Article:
If I don’t get responses, I’ll start calling to check in with parents to make sure my students have what they need.

There’s also a social worker at the school. She let us know that if any of our kids need anything, she’s still there doing her job. To me, the first step is identifying the problem. Then from there, you come up with the solution. If they don’t have internet, why not? If they can’t get internet access, then we need to come up with another solution.

But the big thing is finding that safe option where they’re not going to the library or somewhere else. They’re staying put. We also want to find a solution where they’re not being penalized because they don’t have the advantages everyone else does. That’s kind of a fine line too, you know?

Are there any other events or activities in your class that have been delayed or canceled due to the outbreak? 

Maureen: Yeah, so my students have been great because this is such a fluid thing. The University of Tennessee at Chattanooga has something called the Tech Symposium, when engineering students display their graduate capstone projects. Each year, they invite Hamilton County students to come out and observe. If the high school students build something, they’re also invited to show off their technology and what they’ve done.

There was a group of four students in my class working on a magic mirror project for the symposium. It was basically a mirror that someone could hang in their house, but in the top left corner, it displayed the weather. There was also a newsfeed that ran across it.

They used a two-way mirror like police departments have, and they built the system using a Raspberry Pi, which is a very basic computer with a small motherboard. They had to code and program the Raspberry Pi to make the mirror work.

They got it all working and were just getting ready to build the frame, then the symposium, which was scheduled for April 17, was canceled. Again, they have been so flexible and understanding. They were okay with not finishing the project because they wanted to spend the time preparing for their testing.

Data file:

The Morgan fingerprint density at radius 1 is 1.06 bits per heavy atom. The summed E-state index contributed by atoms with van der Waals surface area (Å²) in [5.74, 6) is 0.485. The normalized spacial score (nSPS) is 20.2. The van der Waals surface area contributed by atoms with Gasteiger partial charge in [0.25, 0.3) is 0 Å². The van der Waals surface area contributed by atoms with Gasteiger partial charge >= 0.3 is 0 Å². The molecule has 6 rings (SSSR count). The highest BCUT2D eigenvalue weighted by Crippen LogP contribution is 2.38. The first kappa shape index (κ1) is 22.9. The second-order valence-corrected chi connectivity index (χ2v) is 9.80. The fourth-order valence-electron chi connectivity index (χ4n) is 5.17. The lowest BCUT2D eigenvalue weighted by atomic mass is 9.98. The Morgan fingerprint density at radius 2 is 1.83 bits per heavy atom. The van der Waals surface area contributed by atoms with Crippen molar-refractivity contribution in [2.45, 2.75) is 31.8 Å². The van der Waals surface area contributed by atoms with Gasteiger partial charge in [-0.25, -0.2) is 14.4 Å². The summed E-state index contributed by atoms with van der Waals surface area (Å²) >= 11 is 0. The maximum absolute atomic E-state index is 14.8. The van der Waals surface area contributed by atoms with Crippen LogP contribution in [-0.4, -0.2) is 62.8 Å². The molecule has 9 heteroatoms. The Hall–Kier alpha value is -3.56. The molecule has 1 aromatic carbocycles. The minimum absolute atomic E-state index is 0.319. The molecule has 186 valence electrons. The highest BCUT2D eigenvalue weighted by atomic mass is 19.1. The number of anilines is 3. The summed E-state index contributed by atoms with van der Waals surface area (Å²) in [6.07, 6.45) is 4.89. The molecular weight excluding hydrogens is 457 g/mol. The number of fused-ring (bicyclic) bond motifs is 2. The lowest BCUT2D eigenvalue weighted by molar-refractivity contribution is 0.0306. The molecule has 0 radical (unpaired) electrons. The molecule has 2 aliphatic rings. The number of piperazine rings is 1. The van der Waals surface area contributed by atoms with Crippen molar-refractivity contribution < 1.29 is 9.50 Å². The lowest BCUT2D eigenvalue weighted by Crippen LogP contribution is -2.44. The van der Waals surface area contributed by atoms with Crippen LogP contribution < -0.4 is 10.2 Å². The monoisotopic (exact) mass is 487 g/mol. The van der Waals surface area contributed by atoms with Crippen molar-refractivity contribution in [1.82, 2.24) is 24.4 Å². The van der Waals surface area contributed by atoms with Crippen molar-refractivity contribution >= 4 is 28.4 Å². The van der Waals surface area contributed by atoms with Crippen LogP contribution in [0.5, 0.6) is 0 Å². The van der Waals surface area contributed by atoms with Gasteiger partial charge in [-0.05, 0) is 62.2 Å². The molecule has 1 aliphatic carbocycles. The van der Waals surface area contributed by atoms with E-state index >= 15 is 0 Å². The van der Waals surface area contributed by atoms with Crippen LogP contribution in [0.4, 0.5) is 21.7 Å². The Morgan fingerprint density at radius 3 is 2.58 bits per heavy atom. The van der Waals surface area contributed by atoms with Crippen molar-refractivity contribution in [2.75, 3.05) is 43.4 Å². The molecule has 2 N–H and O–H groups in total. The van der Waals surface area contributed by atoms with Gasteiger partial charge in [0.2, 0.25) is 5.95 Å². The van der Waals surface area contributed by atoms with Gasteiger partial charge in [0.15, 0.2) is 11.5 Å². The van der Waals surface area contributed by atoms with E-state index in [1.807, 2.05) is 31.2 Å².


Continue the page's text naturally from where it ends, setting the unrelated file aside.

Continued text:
That’s too bad, but it’s wonderful that your students have been so understanding. Is there anything you’d like to share about your experience as a BlueCross Technology Academy so far?

Maureen: From a teacher’s perspective, I appreciate the community partnership meetings. Representatives from our school, BlueCross, some parents and some other IT community members get to meet and talk about the kids – if they’re going in the right direction and if we’re providing them with good opportunities. I know there’s stuff going on behind the scenes because BlueCross always comes with good questions and good ideas.

Students really enjoy the guest speakers that come into the classroom. We just had a visit from James Barksdale, a cyber threat analyst at BlueCross. Those are great because a teacher can tell a student something a hundred times, but until the professional comes in and says it, they don’t believe it. James connected all the dots and helped my students see how the certifications they’re working toward now can help them get internships later.

BlueCross is doing the right thing by these kids and by their programs. I’m happy to be a part of this and of giving these kids an opportunity. We all know opportunities are out there for them, but sometimes you have to get them to see that first. 

About Amanda Haskew, Communications Specialist

A photo of the authorAmanda joined the BlueCross BlueShield of Tennessee corporate communications team in 2017. Born and raised in Chattanooga, she has a decade of experience in writing for print and the web, as well as digital marketing.